Keep a file on all the studios including a list of the attributes and detriments of the studio. List how you laid out the instruments.
Create a Web site with your photograph, name, your credits, your availability etc. Upload your demo, perhaps parts of songs you have engineered. Check the legalities of this, and do not upload anything you don’t own that has not been released yet.

Tim Crich has over 20 years of experience in the recording studio and has worked on records by the Rolling Stones, Bob Dylan, John Lennon, KISS, Billy Joel, U2, David Bowie, Bon Jovi, Ozzy Osbourne, Cher, Bryan Adams and many more. He has engineered for some of the biggest producers in the world. This article is excerpted with permission from his book Recording Tips For Engineers.

Guarding Gear at the Gig

August 18th, 2003

Usually the venue owner or the promoter is responsible for providing security for the PA gear while it’s on their land. You should make an agreement about where responsibility for the security of the PA is delineated – clearing up any “what if” circumstances.

Small valuable items of gear, particularly microphones, are easily stolen. Mics are not only relatively easy to pocket, but there are more potential buyers than for other parts of your PA – they’re attractive items in their own right and prize trophies to some artists’ fans.

If the stage is left unguarded before – or especially after – a performance, mics can disappear from stands very quickly, particularly if the stage is easily accessible. It’s not even unknown for them to be stolen while in use – especially if the audience surge onto the stage, or a mic-wielding singer jumps into the crowd.
To save the hassle and expense of lost mics, there are several lines of defense you could adopt:

– Make sure venue security personnel are aware of the risk to all portable items – they may not always realize, for instance, that mics need to be guarded at least as much as a guitar or a DJ’s records.

– Crew should remove all mics from the stage immediately after the set (or the encore) ends – giving priority to microphones near the front of the stage (usually the vocal mikes).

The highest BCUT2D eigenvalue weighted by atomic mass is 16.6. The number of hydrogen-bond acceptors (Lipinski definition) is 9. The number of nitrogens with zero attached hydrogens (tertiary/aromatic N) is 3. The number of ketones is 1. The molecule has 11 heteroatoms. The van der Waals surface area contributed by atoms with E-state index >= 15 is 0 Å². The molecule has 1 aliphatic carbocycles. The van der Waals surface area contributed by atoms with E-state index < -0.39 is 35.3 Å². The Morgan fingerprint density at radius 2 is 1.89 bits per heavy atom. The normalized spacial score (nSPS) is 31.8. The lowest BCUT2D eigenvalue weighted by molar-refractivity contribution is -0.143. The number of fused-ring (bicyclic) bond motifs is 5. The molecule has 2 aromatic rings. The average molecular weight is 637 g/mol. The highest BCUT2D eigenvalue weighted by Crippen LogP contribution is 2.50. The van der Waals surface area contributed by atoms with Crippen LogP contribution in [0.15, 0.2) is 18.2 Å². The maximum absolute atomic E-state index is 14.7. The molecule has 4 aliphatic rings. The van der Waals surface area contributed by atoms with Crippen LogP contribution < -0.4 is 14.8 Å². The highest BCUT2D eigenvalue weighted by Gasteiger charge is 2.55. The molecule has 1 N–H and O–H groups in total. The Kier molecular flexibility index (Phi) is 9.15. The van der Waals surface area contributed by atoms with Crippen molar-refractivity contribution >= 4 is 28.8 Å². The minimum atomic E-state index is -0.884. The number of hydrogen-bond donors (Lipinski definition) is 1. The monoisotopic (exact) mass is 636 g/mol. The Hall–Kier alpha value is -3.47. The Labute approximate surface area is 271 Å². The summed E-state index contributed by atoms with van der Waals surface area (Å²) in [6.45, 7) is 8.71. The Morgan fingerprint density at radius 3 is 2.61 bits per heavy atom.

– Especially-prized microphones can be fitted with anti-theft devices – from simple “post-coding” or “zip-coding” with ultra-violet sensitive pens, to more elaborate radio trackers – or even a remote-controlled release of coloured liquid exploding from within the mike casing to mark and identify the thief… (Are we getting a bit extreme here? It’s a thought, anyway.)

This article is reprinted with permission from The Live Sound Manual, published by Backbeat Books, www.backbeatbooks.com. All information is copyrighted and cannot be reprinted without the permission of the publisher.

Misconceptions and Expectations of the Mastering Process by Marisa T. Déry

August 18th, 2003

Mixers Listen Up

A while ago, I was in the middle of a mix session when the engineer – looking at the clocking ticking away – said those dreaded words: “You can fix it in the Mastering process,” …ah, memories!

Just a few years ago, people were saying, “We’ll fix it in the mix.”

First of all, not everything can be fixed in the mastering process. Granted, a lot can be done, but isn’t it better to use your mastering time to make things sound great and not just good enough?

More than once I’ve had people hand me CD masters and an old normal bias cassette (distorted, of course) with the question: “Can you match these?”

Mastering engineers do have a lot of toys and (hopefully) creativity. We will go a long way, using every means possible to make you sound as good as possible, but one also has to be realistic with ones expectations. Clicks, crackles and pops can be removed, but if they are too long or are on top of key words, then you have problems.

I’ve had old reels given to me that speed up and/or slow down randomly at various speeds; this predicament can be fixed, but it does take time. People must be aware that although we have the tools and the skills to repair problems, we still need time to do it right. We live in an instant-gratification society where people mistakenly think that if we aim the mouse on the screen and click, everything fixes itself instantly. That is not so.

Regardless of the DAW or software that you have, you need time, training, expertise and instinct to do it right. A 10-minute track just might take an hour to clean up properly, so please be aware of that when setting up your budget.

What Can Mastering Engineers Do?

We can add bass, highs, mids; make it sound clearer and LOUDER; clean up the fade ins and the fade outs; balance the levels of the songs; put in the appropriate silence (if required) in between tracks (“if required” because I haven’t put a single second of silence in between 2 hip-hop songs in the last year); we can also add special effects (rain anyone?) and reverb; add post-production tracks, edit, loop, reverse, chop etc.

Most mastering engineers are creative. We love music. We love sound. We would rather use our focus and energy on “the song.” We don’t just want it to sound good; we want it to sound GREAT. We get our high when the artist’s eyes light up because we were able to interpret sonically what was in their head. A master must sound as good as possible when it is given to the mastering engineer; with the right mix, a mastering engineer can concentrate entirely on the music and not worry about being a (sound) doctor.

When everything is set up properly, we get that little piece of music we all know and love … those eyes are lighting up again!

Marisa T. Dery, a native of Ottawa, ON, is Chief Mastering Engineer at the Tape Complex in Boston, MA and owner of Tamar Mastering. Her clients have included the Mighty Mighty Bosstones, Tugboat Annie and RUSHYA. For more info check out www.tamarmastering.com.